Featured Poem: Advent by Christina Rossetti
December has arrived and in the run-up to the festive season we'll be giving each Monday's Featured Poem a seasonal twist with some Christmas themed verse. Over the next four weeks you can expect an Advent calendar of sorts as we bring you some of the best and most classic poetry to enjoy as you make your Christmas preparations.
As yesterday was Advent Sunday, marking the beginning of the season of Advent, there seems no better way to start off with the following poem from Christina Rossetti. Having devout faith, Rossetti composed a great number of poems that celebrated the season including amongst others In The Bleak Midwinter, which we now know as a popular Christmas carol. This selection is one of several verses she wrote about the period of Advent. The themes of watching and waiting are revealed to have two meanings, as not only does it relate to the darkness of the long nights at this time of year, making things in the horizon difficult to be aware of, but also as Advent is viewed as a time to recognise the coming of Christ once more.
This Advent moon shines cold and clear,
These Advent nights are long;
Our lamps have burned year after year,
And still their flame is strong.
“Watchman, what of the night?” we cry,
Heart-sick with hope deferred:
“No speaking signs are in the sky,”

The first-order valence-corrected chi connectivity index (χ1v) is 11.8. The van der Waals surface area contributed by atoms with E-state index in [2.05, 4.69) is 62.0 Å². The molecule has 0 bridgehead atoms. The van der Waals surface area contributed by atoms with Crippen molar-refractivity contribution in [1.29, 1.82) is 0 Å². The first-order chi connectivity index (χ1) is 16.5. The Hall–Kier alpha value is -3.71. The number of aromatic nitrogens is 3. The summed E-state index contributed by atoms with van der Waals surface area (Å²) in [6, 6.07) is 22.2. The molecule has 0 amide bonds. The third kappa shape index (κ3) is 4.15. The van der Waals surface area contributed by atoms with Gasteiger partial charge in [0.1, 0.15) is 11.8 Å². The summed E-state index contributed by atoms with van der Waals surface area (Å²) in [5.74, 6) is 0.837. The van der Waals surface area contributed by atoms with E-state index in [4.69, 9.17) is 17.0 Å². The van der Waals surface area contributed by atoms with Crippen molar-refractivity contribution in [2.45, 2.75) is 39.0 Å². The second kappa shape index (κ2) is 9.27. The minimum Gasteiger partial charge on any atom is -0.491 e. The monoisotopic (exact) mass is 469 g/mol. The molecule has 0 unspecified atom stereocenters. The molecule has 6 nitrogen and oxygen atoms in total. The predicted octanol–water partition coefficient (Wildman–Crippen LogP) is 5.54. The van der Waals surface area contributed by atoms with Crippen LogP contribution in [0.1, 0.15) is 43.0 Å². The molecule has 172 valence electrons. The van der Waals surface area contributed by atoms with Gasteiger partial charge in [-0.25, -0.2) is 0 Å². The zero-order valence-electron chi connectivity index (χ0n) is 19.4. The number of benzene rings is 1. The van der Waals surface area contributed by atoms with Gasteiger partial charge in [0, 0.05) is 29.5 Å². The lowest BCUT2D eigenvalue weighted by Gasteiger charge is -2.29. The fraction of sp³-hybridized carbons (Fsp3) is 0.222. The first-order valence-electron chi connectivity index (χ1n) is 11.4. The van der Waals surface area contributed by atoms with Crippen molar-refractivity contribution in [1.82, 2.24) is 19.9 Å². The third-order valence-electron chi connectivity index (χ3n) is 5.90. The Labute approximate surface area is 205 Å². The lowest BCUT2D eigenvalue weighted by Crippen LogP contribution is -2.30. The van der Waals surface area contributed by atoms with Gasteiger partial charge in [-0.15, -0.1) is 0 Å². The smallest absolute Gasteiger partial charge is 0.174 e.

Is still the watchman’s word.
The Porter watches at the gate,
The servants watch within;
The watch is long betimes and late,
The prize is slow to win.
“Watchman, what of the night?” but still
His answer sounds the same:
“No daybreak tops the utmost hill,
Nor pale our lamps of flame.”
One to another hear them speak,
The patient virgins wise:
“Surely He is not far to seek,”—
“All night we watch and rise.”
“The days are evil looking back,
The coming days are dim;
Yet count we not His promise slack,
But watch and wait for Him.”
One with another, soul with soul,
They kindle fire from fire:
“Friends watch us who have touched the goal.”
“They urge us, come up higher.”
“With them shall rest our waysore feet,
With them is built our home,
With Christ.” “They sweet, but He most sweet,
Sweeter than honeycomb.”
There no more parting, no more pain,
The distant ones brought near,
The lost so long are found again,
Long lost but longer dear:
Eye hath not seen, ear hath not heard,
Nor heart conceived that rest,
With them our good things long deferred,
With Jesus Christ our Best.
We weep because the night is long,
We laugh, for day shall rise,
We sing a slow contented song
And knock at Paradise.
Weeping we hold Him fast Who wept
For us,—we hold Him fast;
And will not let Him go except
He bless us first or last.
Weeping we hold Him fast to-night;
We will not let Him go
Till daybreak smite our wearied sight,
And summer smite the snow:
Then figs shall bud, and dove with dove
Shall coo the livelong day;
Then He shall say, “Arise, My love,
My fair one, come away.”
If you're feeling overwhelmed by the stresses and strains of the holiday season then our latest Short Course for Serious Readers is especially designed to provide you with some calm amongst the festive fray. 'Stop The World I Want To Get Off!' is at Calderstones Mansion House this Friday 6th December, 10am-4pm and a final few places remain to allow you to read some great literature to escape from the hustle and bustle of Christmas preparation.
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